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Mendel And The Deviations. Essay

702 words - 3 pages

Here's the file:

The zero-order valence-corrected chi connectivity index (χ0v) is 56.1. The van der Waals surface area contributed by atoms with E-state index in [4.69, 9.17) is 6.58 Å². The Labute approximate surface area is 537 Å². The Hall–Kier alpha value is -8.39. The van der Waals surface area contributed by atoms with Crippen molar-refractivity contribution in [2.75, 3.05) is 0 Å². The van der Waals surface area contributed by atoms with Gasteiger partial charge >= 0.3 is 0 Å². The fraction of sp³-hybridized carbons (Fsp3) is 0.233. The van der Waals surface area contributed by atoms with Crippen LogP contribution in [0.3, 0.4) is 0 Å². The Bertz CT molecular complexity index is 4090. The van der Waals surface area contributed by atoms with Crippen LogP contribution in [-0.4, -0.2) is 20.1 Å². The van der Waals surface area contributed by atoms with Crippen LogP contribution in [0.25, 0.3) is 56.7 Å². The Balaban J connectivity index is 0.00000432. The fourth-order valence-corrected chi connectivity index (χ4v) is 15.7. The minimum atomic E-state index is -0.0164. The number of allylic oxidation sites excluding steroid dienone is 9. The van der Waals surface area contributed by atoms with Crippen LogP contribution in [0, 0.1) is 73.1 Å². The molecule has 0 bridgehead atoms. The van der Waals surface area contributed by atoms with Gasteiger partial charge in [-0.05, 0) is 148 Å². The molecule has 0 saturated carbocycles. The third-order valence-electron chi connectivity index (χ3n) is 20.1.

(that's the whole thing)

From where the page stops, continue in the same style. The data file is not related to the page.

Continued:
Mendel made several significant contributions to the world of genetics. The first was his discovery of the recessive and dominant traits of "heritable traits" or genes, as we now call them. He found, by breeding pea plants, that certain genes were dominant over others, and that the characteristics of the dominant gene would take effect over the characteristics of the recessive gene. Another one of his discoveries is the Law of Segregation that states that of a pair of characteristics (e.g. blue and brown eye colour) only one can be represented in a gamete. What he meant was that for any pair of characteristics there is only one gene in a gamete even though there are two genes in ordinary cells. If your eyes are blue, green or grey you have two alleles for blue eyes (bb), then your gametes must have a blue allele (b); if your eyes are brown you might have two brown allele (BB), then your gametes have one allele for brown (B) or you might have one allele of each kind (Bb), in which case you make two kinds of gametes some contain the brown allele (B) and some contain the blue allele (b). His second law says that for two characteristics the genes are inherited independently. If you had the genotype AaBb you would make four kinds of gametes: they would contain the combinations of either AB, Ab, aB or ab. Suppose one of your parents had the genotype AABB then you would have inherited AB from this parent. Suppose also that your other parent had the genotype aabb then you would have inherited ab from this parent. The combinations of AB and ab are parental types. Your genotype is AaBb and some of your children will inherit these parental types either AB or ab from you. However, it is also possible for some of your children to inherit new combinations called "re-combinants" from you. These are Ab and aB.However, there are certain cases when the discoveries of Mendel do not work out. For example, in the case of X-Linkage, Mendel's law of independent assortment does not hold out. Mendelian inheritance patterns are...

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